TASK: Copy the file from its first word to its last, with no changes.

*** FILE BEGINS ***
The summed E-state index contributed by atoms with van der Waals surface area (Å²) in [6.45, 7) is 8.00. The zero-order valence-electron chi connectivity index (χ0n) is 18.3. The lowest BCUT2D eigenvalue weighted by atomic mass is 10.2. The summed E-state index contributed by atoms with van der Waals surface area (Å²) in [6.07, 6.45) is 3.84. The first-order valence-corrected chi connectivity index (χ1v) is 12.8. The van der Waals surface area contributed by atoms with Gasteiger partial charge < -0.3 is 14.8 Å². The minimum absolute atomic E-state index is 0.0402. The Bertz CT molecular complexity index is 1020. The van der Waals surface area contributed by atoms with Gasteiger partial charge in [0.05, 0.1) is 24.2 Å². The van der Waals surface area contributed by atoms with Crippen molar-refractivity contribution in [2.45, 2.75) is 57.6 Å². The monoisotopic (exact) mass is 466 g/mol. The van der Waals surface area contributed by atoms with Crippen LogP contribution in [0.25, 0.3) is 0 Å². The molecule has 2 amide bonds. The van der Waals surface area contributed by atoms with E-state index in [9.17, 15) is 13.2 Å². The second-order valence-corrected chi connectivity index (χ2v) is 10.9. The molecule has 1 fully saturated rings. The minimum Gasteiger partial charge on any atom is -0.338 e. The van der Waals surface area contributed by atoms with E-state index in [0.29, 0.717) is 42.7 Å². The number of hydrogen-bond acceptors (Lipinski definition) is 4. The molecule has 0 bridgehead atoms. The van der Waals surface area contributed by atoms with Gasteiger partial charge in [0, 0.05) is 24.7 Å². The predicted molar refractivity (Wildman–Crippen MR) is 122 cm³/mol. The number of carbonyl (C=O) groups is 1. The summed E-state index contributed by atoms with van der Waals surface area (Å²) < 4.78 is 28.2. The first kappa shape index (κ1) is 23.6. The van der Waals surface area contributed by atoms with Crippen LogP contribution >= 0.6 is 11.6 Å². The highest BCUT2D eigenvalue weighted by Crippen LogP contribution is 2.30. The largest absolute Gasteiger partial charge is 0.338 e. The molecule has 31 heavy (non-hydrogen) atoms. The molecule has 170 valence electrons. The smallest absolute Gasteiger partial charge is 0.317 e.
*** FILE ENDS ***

The summed E-state index contributed by atoms with van der Waals surface area (Å²) in [6.45, 7) is 8.00. The zero-order valence-electron chi connectivity index (χ0n) is 18.3. The lowest BCUT2D eigenvalue weighted by atomic mass is 10.2. The summed E-state index contributed by atoms with van der Waals surface area (Å²) in [6.07, 6.45) is 3.84. The first-order valence-corrected chi connectivity index (χ1v) is 12.8. The van der Waals surface area contributed by atoms with Gasteiger partial charge < -0.3 is 14.8 Å². The minimum absolute atomic E-state index is 0.0402. The Bertz CT molecular complexity index is 1020. The van der Waals surface area contributed by atoms with Gasteiger partial charge in [0.05, 0.1) is 24.2 Å². The van der Waals surface area contributed by atoms with Crippen molar-refractivity contribution in [2.45, 2.75) is 57.6 Å². The monoisotopic (exact) mass is 466 g/mol. The van der Waals surface area contributed by atoms with Crippen LogP contribution in [0.25, 0.3) is 0 Å². The molecule has 2 amide bonds. The van der Waals surface area contributed by atoms with E-state index in [9.17, 15) is 13.2 Å². The second-order valence-corrected chi connectivity index (χ2v) is 10.9. The molecule has 1 fully saturated rings. The minimum Gasteiger partial charge on any atom is -0.338 e. The van der Waals surface area contributed by atoms with E-state index in [0.29, 0.717) is 42.7 Å². The number of hydrogen-bond acceptors (Lipinski definition) is 4. The molecule has 0 bridgehead atoms. The van der Waals surface area contributed by atoms with Gasteiger partial charge in [0, 0.05) is 24.7 Å². The predicted molar refractivity (Wildman–Crippen MR) is 122 cm³/mol. The number of carbonyl (C=O) groups is 1. The summed E-state index contributed by atoms with van der Waals surface area (Å²) < 4.78 is 28.2. The first kappa shape index (κ1) is 23.6. The van der Waals surface area contributed by atoms with Crippen LogP contribution >= 0.6 is 11.6 Å². The highest BCUT2D eigenvalue weighted by Crippen LogP contribution is 2.30. The largest absolute Gasteiger partial charge is 0.338 e. The molecule has 31 heavy (non-hydrogen) atoms. The molecule has 170 valence electrons. The smallest absolute Gasteiger partial charge is 0.317 e.